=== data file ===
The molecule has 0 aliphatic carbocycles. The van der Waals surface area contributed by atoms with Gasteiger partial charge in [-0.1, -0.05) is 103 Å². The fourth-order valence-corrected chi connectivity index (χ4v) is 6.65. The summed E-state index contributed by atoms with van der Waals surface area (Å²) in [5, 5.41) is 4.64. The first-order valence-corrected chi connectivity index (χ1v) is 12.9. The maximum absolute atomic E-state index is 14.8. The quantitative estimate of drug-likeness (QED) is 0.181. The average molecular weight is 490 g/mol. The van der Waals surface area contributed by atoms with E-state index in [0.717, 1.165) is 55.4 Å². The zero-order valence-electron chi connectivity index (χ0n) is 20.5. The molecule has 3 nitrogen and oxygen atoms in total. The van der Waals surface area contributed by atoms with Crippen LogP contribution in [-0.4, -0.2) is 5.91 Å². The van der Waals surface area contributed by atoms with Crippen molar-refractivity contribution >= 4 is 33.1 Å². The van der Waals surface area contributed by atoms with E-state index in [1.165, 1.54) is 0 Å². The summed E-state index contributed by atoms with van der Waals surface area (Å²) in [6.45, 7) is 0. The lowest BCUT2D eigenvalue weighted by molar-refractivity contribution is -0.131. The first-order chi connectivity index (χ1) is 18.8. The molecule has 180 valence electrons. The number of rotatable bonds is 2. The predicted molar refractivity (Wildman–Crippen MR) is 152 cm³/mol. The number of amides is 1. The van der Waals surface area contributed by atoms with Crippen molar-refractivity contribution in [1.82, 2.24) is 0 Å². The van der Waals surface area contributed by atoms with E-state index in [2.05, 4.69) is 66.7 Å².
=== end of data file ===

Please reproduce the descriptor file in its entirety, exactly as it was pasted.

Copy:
The molecule has 0 aliphatic carbocycles. The van der Waals surface area contributed by atoms with Gasteiger partial charge in [-0.1, -0.05) is 103 Å². The fourth-order valence-corrected chi connectivity index (χ4v) is 6.65. The summed E-state index contributed by atoms with van der Waals surface area (Å²) in [5, 5.41) is 4.64. The first-order valence-corrected chi connectivity index (χ1v) is 12.9. The maximum absolute atomic E-state index is 14.8. The quantitative estimate of drug-likeness (QED) is 0.181. The average molecular weight is 490 g/mol. The van der Waals surface area contributed by atoms with E-state index in [0.717, 1.165) is 55.4 Å². The zero-order valence-electron chi connectivity index (χ0n) is 20.5. The molecule has 3 nitrogen and oxygen atoms in total. The van der Waals surface area contributed by atoms with Crippen LogP contribution in [-0.4, -0.2) is 5.91 Å². The van der Waals surface area contributed by atoms with Crippen molar-refractivity contribution >= 4 is 33.1 Å². The van der Waals surface area contributed by atoms with E-state index in [1.165, 1.54) is 0 Å². The summed E-state index contributed by atoms with van der Waals surface area (Å²) in [6.45, 7) is 0. The lowest BCUT2D eigenvalue weighted by molar-refractivity contribution is -0.131. The first-order chi connectivity index (χ1) is 18.8. The molecule has 180 valence electrons. The number of rotatable bonds is 2. The predicted molar refractivity (Wildman–Crippen MR) is 152 cm³/mol. The number of amides is 1. The van der Waals surface area contributed by atoms with Crippen molar-refractivity contribution in [1.82, 2.24) is 0 Å². The van der Waals surface area contributed by atoms with E-state index in [2.05, 4.69) is 66.7 Å².